1. You stop giving a shit about garbage.

Sure, you were mortified when you first saw the block-long piles of leaky garbage bags teeming with rats stacked outside of every building in the city at night, but now they are just part of the scenery.

2. You have picked a “totally fine” piece of furniture up off the street for your apartment.

Of course, since that bedbug fiasco, you have become completely adamant that neither you nor your roommates ever do that again.

3. You begin to resent everything new.

You will make the bold (and not entirely inaccurate) claim that everything new is part of the vapid squeaky-clean capitalism machine, and it is ruining the ma and pop city that you knew and loved. And moved into three weeks ago.

4. You stop getting excited about being able to take the train everywhere.

It doesn’t matter how convenient and fast it almost always is, eventually you will find yourself trapped under the East River for an hour in a metal car cramped with sweaty, stinky passengers because some drunk guy was pushed onto the tracks at 1st Ave. And your concern won’t be for the drunk, it will be for all the train traffic that is going to make you miss your downtown connection.

5. The rats on your train platform don’t scare you anymore.

At least not since you gave them names. “Jerry Seinfeld” is looking mighty greasy these days.

6. You’ve learned to appreciate the dead of winter and middle of summer.

New York is all about enjoying the seasons, especially the ones that are too miserable for tourists and feature an extended break for all of the colleges and universities in the city. This is when New Yorkers get to finally enjoy the empty bars, parks and museums that were otherwise too much of a shit show before.

7. You’ve become totally wary of the “New York slice” hype.

When a visiting friend asks you where the “slice” can be found, you will tell them that it’s whichever one is closest that isn’t Dominos, Pizza Hut, Papaya Dog, or 2 Bros. Two Boots is fine. It’s all f*cking pizza.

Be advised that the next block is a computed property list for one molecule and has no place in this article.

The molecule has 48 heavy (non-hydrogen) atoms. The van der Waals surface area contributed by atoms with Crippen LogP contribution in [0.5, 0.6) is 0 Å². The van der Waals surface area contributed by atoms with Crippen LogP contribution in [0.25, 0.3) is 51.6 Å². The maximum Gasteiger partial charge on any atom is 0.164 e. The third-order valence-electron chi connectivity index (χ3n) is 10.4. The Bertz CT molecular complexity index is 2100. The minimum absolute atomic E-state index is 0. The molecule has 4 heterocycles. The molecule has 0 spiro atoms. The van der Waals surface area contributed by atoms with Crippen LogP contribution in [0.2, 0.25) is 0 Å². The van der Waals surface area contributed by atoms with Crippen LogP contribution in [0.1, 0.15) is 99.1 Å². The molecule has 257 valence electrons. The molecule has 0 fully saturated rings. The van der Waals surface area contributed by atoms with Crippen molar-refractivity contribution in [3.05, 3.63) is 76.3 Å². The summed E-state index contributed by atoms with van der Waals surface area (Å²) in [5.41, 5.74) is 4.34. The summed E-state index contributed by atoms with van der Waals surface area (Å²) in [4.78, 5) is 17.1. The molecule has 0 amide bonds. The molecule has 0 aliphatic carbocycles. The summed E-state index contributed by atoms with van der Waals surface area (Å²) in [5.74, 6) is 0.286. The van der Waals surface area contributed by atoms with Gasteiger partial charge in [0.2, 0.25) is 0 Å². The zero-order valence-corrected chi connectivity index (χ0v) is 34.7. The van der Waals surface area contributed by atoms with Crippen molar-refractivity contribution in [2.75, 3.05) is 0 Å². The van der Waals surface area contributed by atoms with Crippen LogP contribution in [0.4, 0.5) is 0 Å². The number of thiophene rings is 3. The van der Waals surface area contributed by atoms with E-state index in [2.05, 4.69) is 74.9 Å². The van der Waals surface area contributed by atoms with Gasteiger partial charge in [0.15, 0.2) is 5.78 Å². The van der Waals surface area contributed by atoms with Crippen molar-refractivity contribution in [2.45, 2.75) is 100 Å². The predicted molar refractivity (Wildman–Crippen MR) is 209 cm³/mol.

8. You no longer get nervous when you find yourself in an unfamiliar neighborhood.

Part of this is knowing that there are dozens of public transportation options available to take you home, but you’ve also realized that all of the talk about New York being the scary center of crime and unpredictable violence hasn’t been applicable in years.

9. You realize that it isn’t New Jersey you are mocking with your friends when you watch the sunset across the Hudson… it’s the America on the other side of it.

And it is a terribly, terribly boring place full of things that you can only vaguely picture when you remember that one time you had a layover in Atlanta on your way to LA.

10. You start questioning if you should just move to California.

It’s cheaper, warmer, has more nature and those incredible, smog-filtered sunsets over the ocean. But San Francisco has sold it’s soul to the tech industry, San Diego is too small, and you will be dead before you ever consider owning a car in LA. What are the other cities again? Portland?

11. You know how to find and enjoy the cheap things in the city.

New York is expensive, but you know what’s super cheap? Bodegas. Late night happy hours in the Village are too — as are the Met, the Natural History Museum, and tickets to see the Brooklyn Cyclones. Watching people salsa dance in Union Square is free, as is Shakespeare in the Park and riding Staten Island Ferry past the Statue of Liberty. Not everything is the price of a cocktail in Midtown.

12. You are fully aware that upstate is there for when your inner human soul needs some outdoor activities.

Yeah, the Hudson during the Fall is a beautiful sight, and the small towns scattered along it bring all the charm and ease you need to leave the city. It is a serious trek, though, so you’ll wonder if it might just be easier to find a friend with a rooftop/backyard that has a wilting plant that you can jog around.

13. You’ve realized that New York City is just a glorified rat maze.

And we are the rats. All we can do is eat our fancy cheeses in our expensive restaurants while drinking our imported wines, and wonder how many people in the room would consider breeding with us. And yet, the ebb and flow of the daily grind keeps us complacent, as we travel on our daily commutes through the network of underground tunnels that connects the city, hoping to find some sense of gratification for sticking around this challenging and overpopulated city.

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